Wednesday is "airport day" at the U.S. Magistrate's Court in Alexandria. An assistant U.S. attorney calls it a zoo.An airport policeman jokingly says it is "always good for a few laughs" and he hates to miss the weekly show.

It is the one day of the week when police from Washington National and Dulles International airports testify in their traffic, trespassing and parking violation cases at the magistrate's court. Through the good humor of the magistrates and the offhand comments of spectators, some violators even leave the courtroom smiling, albeit a bit poorer.

During a typical Wednesday, Magistrate Harris Grimsley, in his high-pitched voice, will call out about 150 names of people summoned to court for allegedly committing a variety of petty offenses on federal property.

At a recent court session, after reading a dozen names of people who did not show up, Grimsley hesitated at one.

"Mary Hartman," he called, breaking into a laugh.The spectators guffawed and slapped their knees.

But the real entertainment begins when people start trying to explain why they should not be fined.

One young man, Steven G. Williams, told Grimsley the reason his car was left unattended at National Airport was that his girl friend, rushing to catch a flight, accidentally took his keys. Williams then had to catch a cab, go home and return with spare keys. By that time he had been ticketed, Williams said.

Grimsley fined him $25 anyway.

Many cases involve foreign-born cab drivers at the airports who don't seem to understand ticketing procedures of the American police officer, said Assistant U.S. Attorney Elsie Munsell.

"The cultural confrontation between the foreign-born taxi driver and the American-born policeman is sometimes incredible to watch," Munsell said. "Their (taxi driver) response to a ticket is to jump out of a cab and throw themselves on the ground and call on all their relatives about this injustice."

She said some of the drivers have prostrated themselves in front of the magistrates as well.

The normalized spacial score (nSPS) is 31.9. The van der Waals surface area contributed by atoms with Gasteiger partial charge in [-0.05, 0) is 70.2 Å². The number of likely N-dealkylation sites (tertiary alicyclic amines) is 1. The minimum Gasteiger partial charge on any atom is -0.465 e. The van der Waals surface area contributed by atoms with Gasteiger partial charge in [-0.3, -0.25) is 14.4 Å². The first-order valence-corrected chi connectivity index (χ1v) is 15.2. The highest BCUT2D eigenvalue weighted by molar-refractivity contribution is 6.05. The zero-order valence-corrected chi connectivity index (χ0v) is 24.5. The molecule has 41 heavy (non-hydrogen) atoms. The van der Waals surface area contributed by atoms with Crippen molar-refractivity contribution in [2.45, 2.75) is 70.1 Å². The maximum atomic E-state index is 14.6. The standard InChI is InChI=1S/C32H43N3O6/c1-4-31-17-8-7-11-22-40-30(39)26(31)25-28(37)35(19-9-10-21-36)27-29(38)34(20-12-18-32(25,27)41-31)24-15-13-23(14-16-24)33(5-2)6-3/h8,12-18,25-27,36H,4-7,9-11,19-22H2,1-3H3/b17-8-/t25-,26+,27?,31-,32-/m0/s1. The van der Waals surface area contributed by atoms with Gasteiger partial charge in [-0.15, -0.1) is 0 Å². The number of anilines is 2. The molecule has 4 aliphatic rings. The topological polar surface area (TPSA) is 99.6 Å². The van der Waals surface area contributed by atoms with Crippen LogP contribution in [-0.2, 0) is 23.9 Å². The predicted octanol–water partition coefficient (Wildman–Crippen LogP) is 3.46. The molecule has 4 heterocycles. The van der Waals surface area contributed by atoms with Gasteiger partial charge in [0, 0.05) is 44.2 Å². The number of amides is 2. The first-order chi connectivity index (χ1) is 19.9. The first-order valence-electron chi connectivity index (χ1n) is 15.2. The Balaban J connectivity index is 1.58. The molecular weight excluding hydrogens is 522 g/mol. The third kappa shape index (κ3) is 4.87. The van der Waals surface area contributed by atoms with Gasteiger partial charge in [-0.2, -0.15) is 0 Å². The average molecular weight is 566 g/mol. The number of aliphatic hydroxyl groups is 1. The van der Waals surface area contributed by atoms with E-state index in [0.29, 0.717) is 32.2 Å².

One cab driver who seemed to speak every other word in an Oriental language told Grimsley Wednesday why he refused to obey a police officer at National who told him to keep driving and not stop traffic.

"I had enough," the cab driver said. "I pay 56 cents a gallon (for gasoline). I go 'round (the airport traffic circle) one mile, twice. Twice."

Grimsley rested his head in his hand as courtroom spectators leaned forward to hear what the small cab driver, who was waving his arm and prancing around in front of Grimsley's bench, was saying.

"You've done a nice job here presenting your case," Grimsley said. "But I think you're just as guilty as can be."

The man tried to explain again and Grimsley finally said, "I tell you what. Let's both quit." Grimsley dismissed the charge.

The spectators laughed again.

But there are some grim moments, too.

In one case, two young women and four men were charged with trespassing on a Dulles landing field and tampering with runway lights.

"That's a poor spot to commit a prank," Grimsley told the youths. "You've read newspapers about all the (airplane) accidents lately. But we were all young once and we get into a little difficulty once in a while."

The youths negotiated with an assistant U.S. attorney and eventually pleaded guilty to a lesser type of trespassing. The four men paid $75 for trespassing and tampering and the women, who pleaded guilty only to the first offense, were fined $25.

For the most part, the courtroom atmosphere is friendly and informal and the accused seem to delight in cross-examining a police officer who has testified against them.

A woman from Seat Pleasant raised her voice and began pointing her finger at Officer Robert J. Emmerton who had ticketed her for parking in a loading zone at Dulles. When Grimsley asked the woman if she wanted to question Emmerton, the woman was silent, then several seconds later began shouting at the policeman and starting crying. She said she had rushed to Dulles so her daughter could catch her flight.

"My daughter had eight pieces of luggage and two children," the woman said as she sniffled into a tissue. "I had to rush in the airport and I didn't even get a chance to say goodbye to my kids."

Grimsley said he would give the woman the benefit of the doubt and dismissed the case.